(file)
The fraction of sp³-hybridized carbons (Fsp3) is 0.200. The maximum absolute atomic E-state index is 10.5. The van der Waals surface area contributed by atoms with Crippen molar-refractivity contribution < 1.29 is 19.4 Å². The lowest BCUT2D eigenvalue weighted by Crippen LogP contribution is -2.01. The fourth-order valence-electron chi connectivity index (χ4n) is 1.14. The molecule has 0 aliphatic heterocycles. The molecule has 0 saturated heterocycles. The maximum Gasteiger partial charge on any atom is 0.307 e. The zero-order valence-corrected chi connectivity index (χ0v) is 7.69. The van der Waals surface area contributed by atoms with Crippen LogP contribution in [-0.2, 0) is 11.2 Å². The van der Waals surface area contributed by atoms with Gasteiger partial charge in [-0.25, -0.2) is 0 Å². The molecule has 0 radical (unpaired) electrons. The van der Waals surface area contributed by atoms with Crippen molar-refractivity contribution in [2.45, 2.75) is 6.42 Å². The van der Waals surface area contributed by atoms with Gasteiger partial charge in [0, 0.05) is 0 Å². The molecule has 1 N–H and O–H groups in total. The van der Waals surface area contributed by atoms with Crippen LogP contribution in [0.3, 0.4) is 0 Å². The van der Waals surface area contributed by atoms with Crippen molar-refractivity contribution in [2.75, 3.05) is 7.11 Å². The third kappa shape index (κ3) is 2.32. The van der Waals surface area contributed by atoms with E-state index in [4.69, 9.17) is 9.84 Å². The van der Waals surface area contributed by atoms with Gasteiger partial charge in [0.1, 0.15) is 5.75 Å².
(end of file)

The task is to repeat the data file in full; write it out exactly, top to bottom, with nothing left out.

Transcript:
The fraction of sp³-hybridized carbons (Fsp3) is 0.200. The maximum absolute atomic E-state index is 10.5. The van der Waals surface area contributed by atoms with Crippen molar-refractivity contribution < 1.29 is 19.4 Å². The lowest BCUT2D eigenvalue weighted by Crippen LogP contribution is -2.01. The fourth-order valence-electron chi connectivity index (χ4n) is 1.14. The molecule has 0 aliphatic heterocycles. The molecule has 0 saturated heterocycles. The maximum Gasteiger partial charge on any atom is 0.307 e. The zero-order valence-corrected chi connectivity index (χ0v) is 7.69. The van der Waals surface area contributed by atoms with Crippen LogP contribution in [-0.2, 0) is 11.2 Å². The van der Waals surface area contributed by atoms with Gasteiger partial charge in [-0.25, -0.2) is 0 Å². The molecule has 0 radical (unpaired) electrons. The van der Waals surface area contributed by atoms with Crippen molar-refractivity contribution in [2.45, 2.75) is 6.42 Å². The van der Waals surface area contributed by atoms with Gasteiger partial charge in [0, 0.05) is 0 Å². The molecule has 1 N–H and O–H groups in total. The van der Waals surface area contributed by atoms with Crippen LogP contribution in [0.3, 0.4) is 0 Å². The van der Waals surface area contributed by atoms with Crippen molar-refractivity contribution in [2.75, 3.05) is 7.11 Å². The third kappa shape index (κ3) is 2.32. The van der Waals surface area contributed by atoms with E-state index in [4.69, 9.17) is 9.84 Å². The van der Waals surface area contributed by atoms with Gasteiger partial charge in [0.1, 0.15) is 5.75 Å².